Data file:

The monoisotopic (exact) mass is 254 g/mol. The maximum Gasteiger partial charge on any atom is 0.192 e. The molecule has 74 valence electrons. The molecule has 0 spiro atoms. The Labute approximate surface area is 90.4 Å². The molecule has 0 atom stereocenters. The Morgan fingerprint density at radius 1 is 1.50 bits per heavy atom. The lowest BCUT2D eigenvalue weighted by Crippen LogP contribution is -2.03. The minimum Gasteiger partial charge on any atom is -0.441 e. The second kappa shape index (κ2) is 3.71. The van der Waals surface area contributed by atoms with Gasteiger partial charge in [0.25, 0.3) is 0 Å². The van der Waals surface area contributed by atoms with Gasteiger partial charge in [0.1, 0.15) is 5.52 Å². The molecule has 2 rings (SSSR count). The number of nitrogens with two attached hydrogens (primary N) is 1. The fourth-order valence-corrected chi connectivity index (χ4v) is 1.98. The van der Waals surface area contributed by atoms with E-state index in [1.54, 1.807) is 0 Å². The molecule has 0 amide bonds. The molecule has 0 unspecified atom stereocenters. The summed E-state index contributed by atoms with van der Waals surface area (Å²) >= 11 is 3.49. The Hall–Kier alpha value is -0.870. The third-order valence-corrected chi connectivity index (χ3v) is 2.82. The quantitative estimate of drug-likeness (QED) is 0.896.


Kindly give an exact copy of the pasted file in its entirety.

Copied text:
The monoisotopic (exact) mass is 254 g/mol. The maximum Gasteiger partial charge on any atom is 0.192 e. The molecule has 74 valence electrons. The molecule has 0 spiro atoms. The Labute approximate surface area is 90.4 Å². The molecule has 0 atom stereocenters. The Morgan fingerprint density at radius 1 is 1.50 bits per heavy atom. The lowest BCUT2D eigenvalue weighted by Crippen LogP contribution is -2.03. The minimum Gasteiger partial charge on any atom is -0.441 e. The second kappa shape index (κ2) is 3.71. The van der Waals surface area contributed by atoms with Gasteiger partial charge in [0.25, 0.3) is 0 Å². The van der Waals surface area contributed by atoms with Gasteiger partial charge in [0.1, 0.15) is 5.52 Å². The molecule has 2 rings (SSSR count). The number of nitrogens with two attached hydrogens (primary N) is 1. The fourth-order valence-corrected chi connectivity index (χ4v) is 1.98. The van der Waals surface area contributed by atoms with E-state index in [1.54, 1.807) is 0 Å². The molecule has 0 amide bonds. The molecule has 0 unspecified atom stereocenters. The summed E-state index contributed by atoms with van der Waals surface area (Å²) >= 11 is 3.49. The Hall–Kier alpha value is -0.870. The third-order valence-corrected chi connectivity index (χ3v) is 2.82. The quantitative estimate of drug-likeness (QED) is 0.896.